Smålands Horse

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Hierarchical Path: Seven Years War (Main Page) >> Armies >> Swedish Army >> Smålands Horse

Origin and History

The regiment was raised in 1543. In 1684, it became the Smålands cavalry regiment. It counted 8 companies for a total of 1,000 men.

During the Scanian War, the regiment took part in the battles of Lund (1676) and Landskrona (1677).

During the Great Northern War, the regiment fought at Klissow (1702), Pultrusk (1703), Warsaw (1705) and Holowzin (1708).

During the Seven Years' War, the regiment was under the command of:

  • no information available yet

Service during the War

By the end of August 1757, four companies of the regiment (about 500 men) had been transported across the Baltic towards Swedish-Pomerania to take part to the invasion of Prussian-Pomerania under field marshal Mathias Alexander von Ungern Sternberg. On December 27, a detachment of 50 men were among the Swedish force which was sent out of Trebel to chase away a force of Prussian cavalry reconnoitring the Swedish positions. During its approach of the Prussian scouting party, the Swedish force was attacked by a large body of cavalry. The Swedish cavalrymen fled the field after firing a single volley. On December 30, another detachment of 60 men was part of the Swedish force defending the crossing at Nehringen. They were ordered to retreat on Triebsees in front of an attacking Prussian force and undertook a fighting retreat in good order without casualties.

In 1758, 2 additional companies (300 men) of the regiment were sent to Pomerania to reinforce the Swedish expeditionary force operating against Prussia. On September 26, a detachment of 300 men of the regiment, under Lieutenant-colonel Baron Klas Erik Silferhjelm, took part to the combat of Tarmow, they were charged and routed by 5 squadrons of Möhring Hussars. Two days later, on September 28, four squadrons of the regiment took part in the successful defence of Fehrbellin against a Prussian assault.



Uniform in 1757 - Source: Kronoskaf
Uniform in 1757
Headgear black tricorne without lace and with a brass button on the left side
Neck stock black
Coat medium blue lined yellow with 12 brass buttons down the front and 2 brass buttons in the small of the back
Collar yellow
Shoulder strap medium blue fastened with 1 brass button
Lapels none
Pockets horizontal pockets, each with 3 brass buttons
Cuffs yellow, each with 3 brass buttons
Turnbacks yellow
Waistcoat yellow
Breeches buckskin or reindeer skin
Leather Equipment
Crossbelt natural leather bandoleer
Waistbelt natural leather
Cartridge Box n/a
Scabbard black with brass fittings
Bayonet scabbard none
Gloves chamois
Footgear black boots
Horse Furniture
Housings medium blue laced yellow
Holster caps medium blue laced yellow
Blanket roll medium blue

Troopers were armed with a sword, a pair of pistols and a carbine. They could also wear a polished steel breastplate bordered in yellow under their coat but this breastplate was rarely worn.


The officers wore the same uniform as the troopers with the following exceptions:

  • a gold laced tricorne
  • black breeches (sometimes)
  • housings and holster caps laced gold


The NCOS wore the same uniform as the troopers with the unique distinction of a narrow golden lace on the tricorne.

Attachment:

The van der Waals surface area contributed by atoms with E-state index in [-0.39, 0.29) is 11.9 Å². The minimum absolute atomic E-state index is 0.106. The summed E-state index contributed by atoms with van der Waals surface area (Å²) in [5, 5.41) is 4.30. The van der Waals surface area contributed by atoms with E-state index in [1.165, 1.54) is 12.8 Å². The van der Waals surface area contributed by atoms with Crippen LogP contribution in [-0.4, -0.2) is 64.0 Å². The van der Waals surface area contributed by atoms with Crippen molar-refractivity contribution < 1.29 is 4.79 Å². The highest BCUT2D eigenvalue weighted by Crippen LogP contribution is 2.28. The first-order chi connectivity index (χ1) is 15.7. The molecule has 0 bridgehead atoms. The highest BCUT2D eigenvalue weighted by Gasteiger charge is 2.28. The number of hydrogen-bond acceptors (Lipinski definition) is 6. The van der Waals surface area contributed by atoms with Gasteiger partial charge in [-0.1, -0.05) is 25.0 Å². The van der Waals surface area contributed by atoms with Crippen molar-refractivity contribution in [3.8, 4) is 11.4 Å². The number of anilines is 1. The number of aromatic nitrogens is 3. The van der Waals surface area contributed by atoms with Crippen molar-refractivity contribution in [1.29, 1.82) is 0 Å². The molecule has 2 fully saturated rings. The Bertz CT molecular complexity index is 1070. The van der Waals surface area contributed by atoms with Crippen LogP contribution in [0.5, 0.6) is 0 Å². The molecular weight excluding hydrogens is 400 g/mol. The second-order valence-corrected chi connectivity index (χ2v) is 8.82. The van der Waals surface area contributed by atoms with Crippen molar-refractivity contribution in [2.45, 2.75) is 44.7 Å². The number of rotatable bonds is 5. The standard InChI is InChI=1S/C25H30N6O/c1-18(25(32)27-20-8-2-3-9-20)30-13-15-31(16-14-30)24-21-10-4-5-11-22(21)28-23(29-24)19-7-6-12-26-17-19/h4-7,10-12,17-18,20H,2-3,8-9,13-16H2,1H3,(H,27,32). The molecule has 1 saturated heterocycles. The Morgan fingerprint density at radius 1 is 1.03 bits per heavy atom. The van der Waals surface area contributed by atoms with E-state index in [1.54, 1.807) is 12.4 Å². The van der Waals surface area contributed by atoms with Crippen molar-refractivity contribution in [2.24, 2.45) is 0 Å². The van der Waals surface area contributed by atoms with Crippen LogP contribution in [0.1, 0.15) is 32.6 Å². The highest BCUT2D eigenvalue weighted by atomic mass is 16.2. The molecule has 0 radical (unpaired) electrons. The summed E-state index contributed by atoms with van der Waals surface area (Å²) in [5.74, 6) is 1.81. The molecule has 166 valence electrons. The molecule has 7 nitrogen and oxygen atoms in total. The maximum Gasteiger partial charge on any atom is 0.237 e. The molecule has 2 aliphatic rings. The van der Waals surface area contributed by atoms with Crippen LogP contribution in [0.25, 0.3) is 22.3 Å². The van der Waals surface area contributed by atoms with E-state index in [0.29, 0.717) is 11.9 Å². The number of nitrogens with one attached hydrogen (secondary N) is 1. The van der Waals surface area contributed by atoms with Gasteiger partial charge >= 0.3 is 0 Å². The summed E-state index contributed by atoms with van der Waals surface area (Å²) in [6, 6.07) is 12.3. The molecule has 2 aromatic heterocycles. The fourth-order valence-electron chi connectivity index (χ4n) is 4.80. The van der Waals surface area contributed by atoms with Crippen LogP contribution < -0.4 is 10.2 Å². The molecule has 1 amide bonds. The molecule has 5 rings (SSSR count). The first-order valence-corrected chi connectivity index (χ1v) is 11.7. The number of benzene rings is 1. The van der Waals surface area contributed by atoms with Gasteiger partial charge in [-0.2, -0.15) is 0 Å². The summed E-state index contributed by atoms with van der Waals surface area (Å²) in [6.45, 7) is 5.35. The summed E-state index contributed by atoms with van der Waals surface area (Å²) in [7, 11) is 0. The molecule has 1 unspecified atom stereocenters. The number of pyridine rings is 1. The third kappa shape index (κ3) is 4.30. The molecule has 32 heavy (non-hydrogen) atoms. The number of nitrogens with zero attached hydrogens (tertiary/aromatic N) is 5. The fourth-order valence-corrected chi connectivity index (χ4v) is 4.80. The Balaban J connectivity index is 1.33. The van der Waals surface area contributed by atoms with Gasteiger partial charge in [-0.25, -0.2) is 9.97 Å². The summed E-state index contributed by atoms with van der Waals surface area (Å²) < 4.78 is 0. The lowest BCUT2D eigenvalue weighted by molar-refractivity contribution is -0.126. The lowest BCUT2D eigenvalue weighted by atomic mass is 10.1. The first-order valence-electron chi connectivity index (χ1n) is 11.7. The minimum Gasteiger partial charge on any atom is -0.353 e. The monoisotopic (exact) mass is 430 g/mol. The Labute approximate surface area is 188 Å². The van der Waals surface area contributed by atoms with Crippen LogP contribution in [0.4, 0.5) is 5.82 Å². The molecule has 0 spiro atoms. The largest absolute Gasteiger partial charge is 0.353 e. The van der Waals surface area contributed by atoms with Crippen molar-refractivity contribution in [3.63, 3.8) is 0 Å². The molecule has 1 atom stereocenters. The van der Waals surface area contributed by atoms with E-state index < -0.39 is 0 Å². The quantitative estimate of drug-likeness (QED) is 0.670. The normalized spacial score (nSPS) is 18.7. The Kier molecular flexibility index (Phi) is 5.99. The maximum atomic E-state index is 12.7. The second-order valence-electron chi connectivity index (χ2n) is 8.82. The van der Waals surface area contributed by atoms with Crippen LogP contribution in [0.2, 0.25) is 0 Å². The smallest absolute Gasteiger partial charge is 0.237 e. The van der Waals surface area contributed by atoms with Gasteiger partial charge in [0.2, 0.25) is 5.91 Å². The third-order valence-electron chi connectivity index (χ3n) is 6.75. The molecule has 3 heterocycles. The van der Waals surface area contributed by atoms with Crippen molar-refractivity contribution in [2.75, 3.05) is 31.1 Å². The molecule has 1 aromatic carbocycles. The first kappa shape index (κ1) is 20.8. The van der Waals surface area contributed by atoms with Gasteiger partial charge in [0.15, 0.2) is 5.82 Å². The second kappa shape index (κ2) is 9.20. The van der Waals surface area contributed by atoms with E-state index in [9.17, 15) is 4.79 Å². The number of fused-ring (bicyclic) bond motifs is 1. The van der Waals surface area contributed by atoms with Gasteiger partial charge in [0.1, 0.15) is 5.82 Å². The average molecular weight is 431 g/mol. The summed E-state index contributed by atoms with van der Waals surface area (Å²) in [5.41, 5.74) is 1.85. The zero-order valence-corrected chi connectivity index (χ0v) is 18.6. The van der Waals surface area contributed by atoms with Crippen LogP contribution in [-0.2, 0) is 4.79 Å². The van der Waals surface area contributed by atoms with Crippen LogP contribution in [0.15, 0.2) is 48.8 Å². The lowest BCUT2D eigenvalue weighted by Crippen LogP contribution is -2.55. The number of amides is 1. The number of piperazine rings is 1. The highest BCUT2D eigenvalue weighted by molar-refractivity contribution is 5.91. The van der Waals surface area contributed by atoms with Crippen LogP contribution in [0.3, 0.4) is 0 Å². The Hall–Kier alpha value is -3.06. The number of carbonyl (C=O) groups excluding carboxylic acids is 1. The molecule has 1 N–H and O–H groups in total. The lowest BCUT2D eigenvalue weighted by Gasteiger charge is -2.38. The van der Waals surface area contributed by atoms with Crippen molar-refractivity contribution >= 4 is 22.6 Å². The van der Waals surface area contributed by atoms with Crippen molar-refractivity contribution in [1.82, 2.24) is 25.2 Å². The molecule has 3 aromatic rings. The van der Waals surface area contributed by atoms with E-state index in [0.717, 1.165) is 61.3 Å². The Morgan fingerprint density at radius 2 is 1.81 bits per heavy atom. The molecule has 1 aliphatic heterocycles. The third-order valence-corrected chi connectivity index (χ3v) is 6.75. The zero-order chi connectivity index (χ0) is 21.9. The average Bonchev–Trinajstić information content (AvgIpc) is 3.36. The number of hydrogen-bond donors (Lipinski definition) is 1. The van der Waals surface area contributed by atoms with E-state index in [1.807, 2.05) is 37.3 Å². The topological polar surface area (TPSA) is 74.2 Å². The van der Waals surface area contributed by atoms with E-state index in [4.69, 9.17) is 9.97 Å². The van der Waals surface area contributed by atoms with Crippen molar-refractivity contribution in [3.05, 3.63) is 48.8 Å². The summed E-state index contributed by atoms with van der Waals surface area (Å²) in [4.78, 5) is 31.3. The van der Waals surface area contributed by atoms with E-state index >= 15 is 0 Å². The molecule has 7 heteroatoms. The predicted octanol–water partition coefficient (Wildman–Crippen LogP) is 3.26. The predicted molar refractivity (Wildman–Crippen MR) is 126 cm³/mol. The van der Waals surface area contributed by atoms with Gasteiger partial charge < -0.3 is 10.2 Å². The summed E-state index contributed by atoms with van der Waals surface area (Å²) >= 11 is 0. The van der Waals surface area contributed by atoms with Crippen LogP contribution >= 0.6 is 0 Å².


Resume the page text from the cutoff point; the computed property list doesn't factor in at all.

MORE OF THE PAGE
The musicians wore medium blue uniforms with yellow swallow nests laced white at the shoulders. The uniform had no additional laces.

The drums were made of brass with yellow rims. The trumpets were made of brass with a medium blue banner.


The pikes used as staffs to carry the colours were always striped in blue and yellow. The standards had gold finials, and gold and silver cords, tassels and fringe.

Lifstandar (colonel standard): white field; borders heavily embroidered in gold and silver; centre device carried the crowned royal arms of Sweden flanked by 2 crowned golden lions; the upper inner corner carried a red lion holding a brown crossbow.

Kompanistandar (ordonnance standard):

  • Obverse: yellow field; centre device consisting of a red lion holding a brown crossbow.
  • Reverse: yellow field; borders heavily embroidered in gold and silver; centre device consisting of the golden royal cipher “AF” surmounted by a gold crown; a golden laurel wreath beneath tied with a red ribbon.
Lifstandar - Source: rf-figuren using elements of a template by Hannoverdidi
Kompanistandar - Source: rf-figuren

The colonel's squadron carried the Lifstandar, each other squadron had a Kompanistandar.


This article contains texts translated from the following books which are now in the public domain:

  • Großer Generalstab, Die Kriege Friedrichs des Großen - Dritter Teil: Der Siebenjährige Krieg 1756–1763. Vol. 6 Leuthen, Kriegsgeschichtliche Abteilung II (Publisher), Berlin 1904, pp.92-107, Annex pp. 11-16

Other sources

Brolin, Gunnar, 18th C. Swedish Military Flags - Part I: Standards and Guidons, 18th Century Military Notes & Queries No. 5

Högman, Hans, Svenska regementen under indelningsverkets dagar

Pengel, R. D. and G. R. Hurt; Swedish Army in Pomerania – 1757-1763, Birmingham, 1983

Purky, Jim, Swedish Army Organization, Seven Years War Association Journal Vol. X No. 1

Säwe, Teofron Sveriges deltagande i Sjuåriga Kriget Åren 1757-1762, Beijers Bokförlagsaktiebolag, Stockholm, 1915

Schirmer, Friedrich, Die Heere der kriegführenden Staaten 1756-1763, published by KLIO-Landesgruppe Baden-Württemberg, Neuauflage 1989

Schorr, Dan, Uniforms of the Swedish Army, 1757-1762, The Courrier, June-July 1979

Schorr, Dan, Swedish Cavalry Standards 1757-1762, The Courrier, December 1979-January 1980

N.B.: the section Service during the War is mostly derived from our articles depicting the various campaigns, battles and sieges.